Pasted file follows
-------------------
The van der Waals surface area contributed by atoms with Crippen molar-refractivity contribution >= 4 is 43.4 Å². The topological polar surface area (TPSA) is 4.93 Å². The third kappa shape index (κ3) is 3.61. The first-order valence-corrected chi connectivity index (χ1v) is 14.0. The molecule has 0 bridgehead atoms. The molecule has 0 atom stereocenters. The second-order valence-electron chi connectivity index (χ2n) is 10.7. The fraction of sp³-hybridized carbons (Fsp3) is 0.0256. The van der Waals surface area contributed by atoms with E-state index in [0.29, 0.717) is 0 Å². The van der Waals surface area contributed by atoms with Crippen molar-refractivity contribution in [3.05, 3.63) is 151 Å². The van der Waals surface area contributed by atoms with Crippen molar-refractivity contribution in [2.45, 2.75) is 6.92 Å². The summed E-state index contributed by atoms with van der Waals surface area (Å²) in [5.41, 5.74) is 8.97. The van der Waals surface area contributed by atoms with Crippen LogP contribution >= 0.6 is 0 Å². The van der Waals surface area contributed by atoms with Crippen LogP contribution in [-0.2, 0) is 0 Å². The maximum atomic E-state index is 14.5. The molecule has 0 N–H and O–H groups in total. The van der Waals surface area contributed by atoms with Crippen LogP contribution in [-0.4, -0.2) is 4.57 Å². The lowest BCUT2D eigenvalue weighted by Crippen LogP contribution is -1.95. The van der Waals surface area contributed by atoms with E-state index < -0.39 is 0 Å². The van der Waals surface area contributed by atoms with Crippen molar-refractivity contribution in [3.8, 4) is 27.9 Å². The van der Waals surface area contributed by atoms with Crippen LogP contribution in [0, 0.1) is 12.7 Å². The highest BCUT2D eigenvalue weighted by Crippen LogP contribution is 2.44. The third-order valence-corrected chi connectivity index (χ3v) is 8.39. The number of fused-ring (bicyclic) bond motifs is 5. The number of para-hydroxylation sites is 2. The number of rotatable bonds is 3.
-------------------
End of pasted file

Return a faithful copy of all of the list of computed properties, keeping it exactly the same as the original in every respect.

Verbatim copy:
The van der Waals surface area contributed by atoms with Crippen molar-refractivity contribution >= 4 is 43.4 Å². The topological polar surface area (TPSA) is 4.93 Å². The third kappa shape index (κ3) is 3.61. The first-order valence-corrected chi connectivity index (χ1v) is 14.0. The molecule has 0 bridgehead atoms. The molecule has 0 atom stereocenters. The second-order valence-electron chi connectivity index (χ2n) is 10.7. The fraction of sp³-hybridized carbons (Fsp3) is 0.0256. The van der Waals surface area contributed by atoms with E-state index in [0.29, 0.717) is 0 Å². The van der Waals surface area contributed by atoms with Crippen molar-refractivity contribution in [3.05, 3.63) is 151 Å². The van der Waals surface area contributed by atoms with Crippen molar-refractivity contribution in [2.45, 2.75) is 6.92 Å². The summed E-state index contributed by atoms with van der Waals surface area (Å²) in [5.41, 5.74) is 8.97. The van der Waals surface area contributed by atoms with Crippen LogP contribution >= 0.6 is 0 Å². The van der Waals surface area contributed by atoms with Crippen LogP contribution in [-0.2, 0) is 0 Å². The maximum atomic E-state index is 14.5. The molecule has 0 N–H and O–H groups in total. The van der Waals surface area contributed by atoms with Crippen LogP contribution in [-0.4, -0.2) is 4.57 Å². The lowest BCUT2D eigenvalue weighted by Crippen LogP contribution is -1.95. The van der Waals surface area contributed by atoms with E-state index < -0.39 is 0 Å². The van der Waals surface area contributed by atoms with Crippen molar-refractivity contribution in [3.8, 4) is 27.9 Å². The van der Waals surface area contributed by atoms with Crippen LogP contribution in [0, 0.1) is 12.7 Å². The highest BCUT2D eigenvalue weighted by Crippen LogP contribution is 2.44. The third-order valence-corrected chi connectivity index (χ3v) is 8.39. The number of fused-ring (bicyclic) bond motifs is 5. The number of para-hydroxylation sites is 2. The number of rotatable bonds is 3.